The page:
By Benson Hewitt
If today, Wednesday, had been April Fools’ Day, instead of Sunday past, I have contemplated several large headings I might have had for this particular piece.
One I gave some thought to was this: “Massive oil deposits discovered on Fogo Island”, and, because I’d like the mischief, I thought that I would have a smaller sub-heading declaring that former ex-patriot Fogo Islanders forbidden to return. I would further go on to say that any land still owned by those former residents would be expropriated.
Then, I thought perhaps I might have this bold heading instead: “The Queen, Prince Philip, Prince Charles, the Duchess of Cornwall and Fergie to attend official opening of the new Fogo Island Inn.” Then a sub-heading which would say that because the price of a room there was a tad too expensive, they would all be sharing one room. Do you think that the editor would let me get away with it? I’d say at the end of the piece, of course, that it was all an April Fool.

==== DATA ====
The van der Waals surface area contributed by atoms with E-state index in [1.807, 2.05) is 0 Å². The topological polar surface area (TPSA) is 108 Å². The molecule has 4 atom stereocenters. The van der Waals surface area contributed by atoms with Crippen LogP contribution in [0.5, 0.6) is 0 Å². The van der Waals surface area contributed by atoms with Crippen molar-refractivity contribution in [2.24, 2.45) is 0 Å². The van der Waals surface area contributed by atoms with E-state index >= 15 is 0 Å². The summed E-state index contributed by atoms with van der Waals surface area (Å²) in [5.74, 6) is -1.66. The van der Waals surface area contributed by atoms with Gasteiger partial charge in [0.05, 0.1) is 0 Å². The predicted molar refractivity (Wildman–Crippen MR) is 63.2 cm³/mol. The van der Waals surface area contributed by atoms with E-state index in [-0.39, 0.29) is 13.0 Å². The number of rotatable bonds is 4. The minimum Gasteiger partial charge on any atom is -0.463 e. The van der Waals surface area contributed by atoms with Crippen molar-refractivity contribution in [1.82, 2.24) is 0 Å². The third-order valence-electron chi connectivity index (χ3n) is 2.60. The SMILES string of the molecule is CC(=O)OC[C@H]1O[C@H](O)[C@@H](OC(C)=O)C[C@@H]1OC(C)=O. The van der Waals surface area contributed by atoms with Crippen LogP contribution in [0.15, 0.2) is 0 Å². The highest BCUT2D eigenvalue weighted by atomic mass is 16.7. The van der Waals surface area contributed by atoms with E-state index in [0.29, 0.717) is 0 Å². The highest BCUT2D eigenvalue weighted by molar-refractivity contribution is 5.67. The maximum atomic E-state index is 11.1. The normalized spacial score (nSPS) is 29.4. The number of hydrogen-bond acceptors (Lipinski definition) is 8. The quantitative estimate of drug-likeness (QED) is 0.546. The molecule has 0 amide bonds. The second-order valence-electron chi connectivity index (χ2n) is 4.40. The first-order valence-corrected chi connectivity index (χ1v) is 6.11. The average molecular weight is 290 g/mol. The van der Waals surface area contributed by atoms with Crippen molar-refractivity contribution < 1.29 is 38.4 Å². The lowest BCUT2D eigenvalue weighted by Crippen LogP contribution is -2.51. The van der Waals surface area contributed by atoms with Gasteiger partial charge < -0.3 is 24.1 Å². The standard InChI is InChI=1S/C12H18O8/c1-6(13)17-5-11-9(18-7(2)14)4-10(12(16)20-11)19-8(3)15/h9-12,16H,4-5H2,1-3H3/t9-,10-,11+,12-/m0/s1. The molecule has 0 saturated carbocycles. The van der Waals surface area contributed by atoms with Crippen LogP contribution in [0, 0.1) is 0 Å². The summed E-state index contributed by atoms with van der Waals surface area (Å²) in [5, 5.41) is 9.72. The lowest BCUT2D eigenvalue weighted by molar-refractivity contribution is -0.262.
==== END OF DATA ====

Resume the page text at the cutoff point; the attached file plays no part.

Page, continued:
Well, ‘April Fool’ for this year is behind us, and I wonder if anything has changed. We are always fooling ourselves in one way or another, don’t you think? I can remember as a child, perhaps, my mother on April Fools’ Day saying something like, “Oh my, look at that big bird in the garden”, and it was quite possible that we’d look, and then she would say, “April Fool!”, and that would be the beginning of a fun-filled day — a morning rather — of trying to fool friends, or even the teacher.
Generally speaking, the pranks were harmless but I do know of one person who rushed into her neighbour’s house announcing to the woman there that her husband had just had a heart attack. When the woman recovered from the shock, this person said, “A good April Fool, wasn’t it?”
The one trick most common played on the teacher was stuffing the school bell with paper, and shouting “April Fool” when he tried to ring it, and the surprised look that came on his face. For the most part, I remember they took it in good part.
In our part of the world, and April Fool, or some variant of it, is universal, April Fool ended at noon. After that, if someone tried to fool you, you’d have this retort, “April Fool has gone to past, you’re a bigger fool at last.” Getting the opportunity to say that bit of doggerel was satisfying.